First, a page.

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Thursday, December 9, 2010

N. Carolina's instant runoff voting chickens come home to roost. Recount sought

The instant runoff voting contest for NC Court of Appeals is headed to a recount. Here we are, 38 days after the election, we get the results to the "instant runoff" and learn that we're going in for another round, due to lack of confidence in the tallying procedures. No surprise, since Larry Leake, the Chair of the NC State Board of Elections expressed concern about the tallying procedures when approved on Oct 28, 2010 in the middle of the election.

So, the instant runoff voting chickens have come home to roost. Proponents often have compared IRV voting to ranking different flavors of ice cream. They called it "progressive". Well, the "progressive" IRV chickens have come home to roost in NC, and those flavors taste like sawdust.

Judge Thigpen wants Appeals race recount
December 9, 2010 Raleigh News & Observer ...Spokesman Reid Overcash says Thigpen wants to make sure the count was performed properly because instructions may have been confusing to county officials.

Editorial: Instant runoff failure
THURSDAY, DECEMBER 9, 2010 (Updated 3:02 am)
North Carolina’s first try at statewide Instant Runoff Voting didn’t work out very well, except for Doug McCullough.

The second-place finisher in last month’s special election for a Court of Appeals seat apparently ended up winning. Although McCullough trailed Judge Cressie Thigpen by 100,000 votes Nov. 2, he gained enough second- and third-ballot votes to overtake Thigpen’s lead, pending a recount.

The outcome should convince legislators that this experiment failed and should be abandoned.

The goal, ironically, was to produce a more credible result in this sort of situation. The special election was called because a vacancy occurred on the Court of Appeals in August, far too late to schedule a primary. The last time a similar situation came up was in 2004 when a seat opened on the Supreme Court. Eight candidates filed to run, and Paul Newby won with only 23 percent of the vote. The legislature drafted a new law seeking to produce a larger mandate.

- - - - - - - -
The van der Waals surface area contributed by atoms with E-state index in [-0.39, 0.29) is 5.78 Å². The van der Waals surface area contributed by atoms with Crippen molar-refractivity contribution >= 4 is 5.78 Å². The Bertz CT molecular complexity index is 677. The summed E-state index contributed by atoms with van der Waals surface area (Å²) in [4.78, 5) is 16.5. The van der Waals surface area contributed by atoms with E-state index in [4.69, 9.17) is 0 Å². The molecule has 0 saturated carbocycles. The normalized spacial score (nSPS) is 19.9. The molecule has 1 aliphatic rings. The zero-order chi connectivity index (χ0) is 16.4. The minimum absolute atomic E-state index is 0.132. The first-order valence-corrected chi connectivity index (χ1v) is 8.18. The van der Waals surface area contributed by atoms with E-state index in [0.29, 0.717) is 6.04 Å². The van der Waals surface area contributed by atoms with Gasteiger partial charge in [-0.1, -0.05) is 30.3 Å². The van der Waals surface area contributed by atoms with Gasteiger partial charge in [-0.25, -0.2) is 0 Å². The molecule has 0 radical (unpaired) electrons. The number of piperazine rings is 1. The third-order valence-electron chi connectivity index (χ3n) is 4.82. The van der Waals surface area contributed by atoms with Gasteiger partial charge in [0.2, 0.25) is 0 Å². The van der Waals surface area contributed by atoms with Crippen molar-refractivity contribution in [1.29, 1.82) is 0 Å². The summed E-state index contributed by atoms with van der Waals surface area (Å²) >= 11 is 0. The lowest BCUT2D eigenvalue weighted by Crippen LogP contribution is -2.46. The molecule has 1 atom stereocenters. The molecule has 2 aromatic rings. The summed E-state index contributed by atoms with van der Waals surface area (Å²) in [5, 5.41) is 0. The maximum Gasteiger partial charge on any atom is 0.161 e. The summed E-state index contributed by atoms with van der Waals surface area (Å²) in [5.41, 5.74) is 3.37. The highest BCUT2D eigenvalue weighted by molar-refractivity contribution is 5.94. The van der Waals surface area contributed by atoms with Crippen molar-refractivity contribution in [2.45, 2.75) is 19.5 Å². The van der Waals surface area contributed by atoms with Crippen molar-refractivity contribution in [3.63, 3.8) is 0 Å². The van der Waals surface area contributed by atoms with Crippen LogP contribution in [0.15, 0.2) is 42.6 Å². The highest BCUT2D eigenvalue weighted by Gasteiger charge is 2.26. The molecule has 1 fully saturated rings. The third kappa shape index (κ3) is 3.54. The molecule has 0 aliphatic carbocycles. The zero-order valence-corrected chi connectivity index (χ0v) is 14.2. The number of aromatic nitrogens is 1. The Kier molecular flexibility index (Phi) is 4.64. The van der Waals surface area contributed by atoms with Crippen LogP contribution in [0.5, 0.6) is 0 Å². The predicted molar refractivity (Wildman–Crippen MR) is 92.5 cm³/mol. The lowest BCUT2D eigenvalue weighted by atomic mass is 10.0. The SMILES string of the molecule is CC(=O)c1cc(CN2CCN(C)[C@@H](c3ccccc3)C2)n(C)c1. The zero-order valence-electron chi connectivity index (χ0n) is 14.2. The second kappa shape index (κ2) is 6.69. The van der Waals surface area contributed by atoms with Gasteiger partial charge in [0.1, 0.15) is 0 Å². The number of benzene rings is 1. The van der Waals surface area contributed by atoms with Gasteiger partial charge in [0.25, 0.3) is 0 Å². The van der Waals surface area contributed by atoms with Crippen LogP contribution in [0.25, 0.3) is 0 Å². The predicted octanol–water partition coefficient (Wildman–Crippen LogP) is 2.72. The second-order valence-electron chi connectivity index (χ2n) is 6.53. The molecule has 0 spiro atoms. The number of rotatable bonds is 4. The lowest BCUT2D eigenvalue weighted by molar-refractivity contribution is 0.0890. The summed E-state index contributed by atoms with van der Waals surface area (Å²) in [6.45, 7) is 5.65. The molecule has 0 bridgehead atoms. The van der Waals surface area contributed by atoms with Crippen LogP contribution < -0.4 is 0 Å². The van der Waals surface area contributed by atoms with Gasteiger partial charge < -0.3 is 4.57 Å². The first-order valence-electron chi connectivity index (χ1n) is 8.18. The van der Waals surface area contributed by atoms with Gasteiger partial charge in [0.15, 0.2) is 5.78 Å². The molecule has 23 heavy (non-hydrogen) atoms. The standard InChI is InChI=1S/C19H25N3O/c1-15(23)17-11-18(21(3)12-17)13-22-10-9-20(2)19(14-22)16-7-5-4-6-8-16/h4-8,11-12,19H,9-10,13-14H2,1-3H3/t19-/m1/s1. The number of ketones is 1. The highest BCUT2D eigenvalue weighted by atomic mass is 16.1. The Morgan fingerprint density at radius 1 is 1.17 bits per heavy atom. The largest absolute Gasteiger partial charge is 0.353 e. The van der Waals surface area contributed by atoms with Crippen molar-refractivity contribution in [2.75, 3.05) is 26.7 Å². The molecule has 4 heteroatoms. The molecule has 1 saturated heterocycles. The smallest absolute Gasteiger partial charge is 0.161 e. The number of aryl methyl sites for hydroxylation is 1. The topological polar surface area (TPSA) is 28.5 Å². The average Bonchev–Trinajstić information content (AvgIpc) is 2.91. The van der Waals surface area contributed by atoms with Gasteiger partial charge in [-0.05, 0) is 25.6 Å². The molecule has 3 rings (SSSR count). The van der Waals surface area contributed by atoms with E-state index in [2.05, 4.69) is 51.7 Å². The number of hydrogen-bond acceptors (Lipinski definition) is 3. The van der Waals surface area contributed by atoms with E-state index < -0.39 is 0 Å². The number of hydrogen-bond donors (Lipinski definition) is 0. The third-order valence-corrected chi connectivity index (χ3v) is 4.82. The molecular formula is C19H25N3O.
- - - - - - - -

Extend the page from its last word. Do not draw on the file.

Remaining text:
This time, the special election drew 13 candidates. Voters were asked to indicate a first, second and third choice — an exercise that surely taxed their familiarity with the relatively little-known contenders.

Only the first-choice votes were tallied Nov. 2: Thigpen received 20 percent and McCullough 15 percent. They advanced to a second round of counting.

Election officials added the second- and third-choice votes county by county. A mere five weeks after the election, a tentative result was reached. To help promote transparency, the State Board of Elections should release all vote totals so the public can see exactly how it came about.

Proponents of this experimental system say that 20 percent should not elect someone for such an important office. The additional second- and third-choice votes also indicate public support, they say. As things stand now, however, a candidate with just 15 percent of the vote has won. Only by giving second- and third-choice votes as much weight as first-choice votes can McCullough claim more public support than Thigpen.It’s simply not a democratic principle that a second or third preference counts as much as a first.

Fortunately, McCullough and Thigpen both are well-qualified for the position. Both have experience on the court. And Gov. Bev Perdue, who gave Thigpen a temporary appointment in August, can appoint him to fill another vacancy on the court — and should.

The best way to handle such vacancies would be for the governor to appoint a replacement who would serve until the next regular election two years later.

Short of that option, a special election ought to be decided more directly: Voters should cast a single vote for the candidate of their choice, and the candidate with the most votes wins. Having a candidate win with only 20 percent of the vote is a more acceptable outcome than having him lose to a candidate with 15 percent

Will a recount change the outcome? It could if some counties made errors in sorting, allocating, eliminating and re-shuffling the 2nd or 3rd choice votes. We saw how in Cary, NC in 2007 that officials had trouble tallying just 3,000 ballots correctly. How hard would it be to tally 2.4 million ballots cast in 100 different counties with different voting systems, correctly? With The saving grace is that the "winner" of the election is very qualified. The bad news is that this election method does not inspire confidence in the outcome and does not provide a majority winner, i.e 50% + 1 of the votes.

NC was fooled into using this convoluted chaotic non transparent boutique style election method. Lets not be fools again.

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